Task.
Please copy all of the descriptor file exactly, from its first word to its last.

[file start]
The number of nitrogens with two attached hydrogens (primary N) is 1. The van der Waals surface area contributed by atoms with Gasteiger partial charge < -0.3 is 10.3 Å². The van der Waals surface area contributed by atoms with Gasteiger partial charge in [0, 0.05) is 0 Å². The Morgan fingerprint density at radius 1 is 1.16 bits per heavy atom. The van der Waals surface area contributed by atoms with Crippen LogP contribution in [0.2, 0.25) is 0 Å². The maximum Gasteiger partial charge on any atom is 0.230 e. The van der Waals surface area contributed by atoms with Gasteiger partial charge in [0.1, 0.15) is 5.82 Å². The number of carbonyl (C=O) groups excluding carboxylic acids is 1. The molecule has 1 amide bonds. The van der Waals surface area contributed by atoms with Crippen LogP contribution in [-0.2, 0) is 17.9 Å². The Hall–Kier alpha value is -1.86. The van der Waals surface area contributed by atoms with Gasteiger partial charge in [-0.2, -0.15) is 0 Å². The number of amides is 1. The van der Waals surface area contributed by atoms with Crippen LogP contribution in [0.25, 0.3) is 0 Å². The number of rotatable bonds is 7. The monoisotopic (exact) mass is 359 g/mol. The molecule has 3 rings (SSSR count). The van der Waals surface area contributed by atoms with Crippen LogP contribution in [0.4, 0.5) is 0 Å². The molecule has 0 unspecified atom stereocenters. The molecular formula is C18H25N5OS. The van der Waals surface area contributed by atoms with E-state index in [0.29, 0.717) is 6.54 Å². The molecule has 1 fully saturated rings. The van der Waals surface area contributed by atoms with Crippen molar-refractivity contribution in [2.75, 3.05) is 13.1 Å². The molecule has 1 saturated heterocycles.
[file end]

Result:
The number of nitrogens with two attached hydrogens (primary N) is 1. The van der Waals surface area contributed by atoms with Gasteiger partial charge < -0.3 is 10.3 Å². The van der Waals surface area contributed by atoms with Gasteiger partial charge in [0, 0.05) is 0 Å². The Morgan fingerprint density at radius 1 is 1.16 bits per heavy atom. The van der Waals surface area contributed by atoms with Crippen LogP contribution in [0.2, 0.25) is 0 Å². The maximum Gasteiger partial charge on any atom is 0.230 e. The van der Waals surface area contributed by atoms with Gasteiger partial charge in [0.1, 0.15) is 5.82 Å². The number of carbonyl (C=O) groups excluding carboxylic acids is 1. The molecule has 1 amide bonds. The van der Waals surface area contributed by atoms with Crippen LogP contribution in [-0.2, 0) is 17.9 Å². The Hall–Kier alpha value is -1.86. The van der Waals surface area contributed by atoms with Gasteiger partial charge in [-0.2, -0.15) is 0 Å². The number of amides is 1. The van der Waals surface area contributed by atoms with Crippen LogP contribution in [0.25, 0.3) is 0 Å². The number of rotatable bonds is 7. The monoisotopic (exact) mass is 359 g/mol. The molecule has 3 rings (SSSR count). The van der Waals surface area contributed by atoms with Crippen LogP contribution in [0.4, 0.5) is 0 Å². The molecule has 0 unspecified atom stereocenters. The molecular formula is C18H25N5OS. The van der Waals surface area contributed by atoms with E-state index in [0.29, 0.717) is 6.54 Å². The molecule has 1 fully saturated rings. The van der Waals surface area contributed by atoms with Crippen molar-refractivity contribution in [2.75, 3.05) is 13.1 Å². The molecule has 1 saturated heterocycles.